Imagine interrupting a 4-year-old’s Bluey binge to tell them their daily allotment of screen time is up. Let the waterworks –– and the tricky task of de-escalating a preschooler –– ensue.
TV-loving children might not be synonymous with angry business customers, but the things that set them off are more similar than you might think:
- Misunderstandings and miscommunication
- Slow response times or no response at all
- Unmet needs, wants, or expectations
Plus, cranky customers are apt to leave bad reviews, exhaust your customer service reps, and, more often than not, switch to a competitor.
Your team has no doubt passed “de-escalation 101” with flying colors, regularly hauling out the ol’ active listening skills and harnessing a stay-calm attitude. But now you’re in the market for advanced de-escalation strategies.
In this article, we’ll share creative techniques to pull angry customers back from the brink and proactive ways to prevent customers from getting apoplectic in the first place.
But first, why do customers actually escalate?
Having a basic understanding of why a customer can get worked up is key to knowing how to de-escalate them.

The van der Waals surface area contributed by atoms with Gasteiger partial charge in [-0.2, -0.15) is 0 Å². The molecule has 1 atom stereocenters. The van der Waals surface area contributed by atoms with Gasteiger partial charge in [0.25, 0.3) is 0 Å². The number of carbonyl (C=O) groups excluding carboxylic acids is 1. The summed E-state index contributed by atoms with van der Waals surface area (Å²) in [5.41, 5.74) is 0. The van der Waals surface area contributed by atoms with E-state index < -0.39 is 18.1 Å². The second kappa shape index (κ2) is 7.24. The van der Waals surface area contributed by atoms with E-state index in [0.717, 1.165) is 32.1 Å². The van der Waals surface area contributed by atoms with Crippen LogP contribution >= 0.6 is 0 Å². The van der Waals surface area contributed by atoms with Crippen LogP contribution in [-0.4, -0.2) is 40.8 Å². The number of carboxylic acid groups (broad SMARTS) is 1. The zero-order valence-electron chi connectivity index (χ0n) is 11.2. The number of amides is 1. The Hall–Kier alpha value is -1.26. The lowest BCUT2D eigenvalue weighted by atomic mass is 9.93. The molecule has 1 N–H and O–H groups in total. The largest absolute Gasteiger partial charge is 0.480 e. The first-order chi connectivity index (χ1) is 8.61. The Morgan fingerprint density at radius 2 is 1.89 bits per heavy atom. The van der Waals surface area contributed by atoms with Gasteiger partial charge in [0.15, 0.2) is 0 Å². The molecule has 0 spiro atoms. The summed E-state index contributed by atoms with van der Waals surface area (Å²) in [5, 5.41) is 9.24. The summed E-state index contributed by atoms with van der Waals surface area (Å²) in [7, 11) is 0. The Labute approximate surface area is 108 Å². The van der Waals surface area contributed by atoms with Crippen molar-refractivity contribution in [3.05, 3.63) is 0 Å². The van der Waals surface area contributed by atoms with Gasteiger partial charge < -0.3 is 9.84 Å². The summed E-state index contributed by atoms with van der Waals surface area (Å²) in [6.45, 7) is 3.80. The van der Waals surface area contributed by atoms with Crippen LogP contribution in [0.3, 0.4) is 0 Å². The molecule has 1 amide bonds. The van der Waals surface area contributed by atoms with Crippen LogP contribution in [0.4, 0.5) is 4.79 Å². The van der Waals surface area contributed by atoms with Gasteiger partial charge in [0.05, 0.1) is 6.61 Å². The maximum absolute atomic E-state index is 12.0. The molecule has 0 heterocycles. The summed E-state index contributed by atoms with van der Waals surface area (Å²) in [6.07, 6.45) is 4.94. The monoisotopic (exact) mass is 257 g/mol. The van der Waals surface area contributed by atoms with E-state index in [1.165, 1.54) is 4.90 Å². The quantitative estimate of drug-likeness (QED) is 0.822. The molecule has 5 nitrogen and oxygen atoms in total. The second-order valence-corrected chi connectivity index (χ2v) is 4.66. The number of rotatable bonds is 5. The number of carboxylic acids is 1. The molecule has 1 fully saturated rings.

The real reasons people get upset are rooted in their perception of how they’re being treated.
Conflict resolution expert Jeremy Pollack, PhD, says people tend to get angry when they feel:
- As if the person they’re interacting with doesn’t care about their situation
Support reps can set themselves up for success by using language that reassures customers they don’t need to worry about these perceived threats.
In short, make sure no one on your team is checking their humanity at the door.
De-escalation 201: A 4-step system for calming angry customers
No one wants to be on the receiving end of another person’s rage. But, as every business leader knows, dealing with difficult customers is at least an occasional reality.
experience makes them more likely to purchase again.
So, training your team to handle these situations is truly non-negotiable. Fortunately, this research-backed four-step formula offers clear, practical guidance.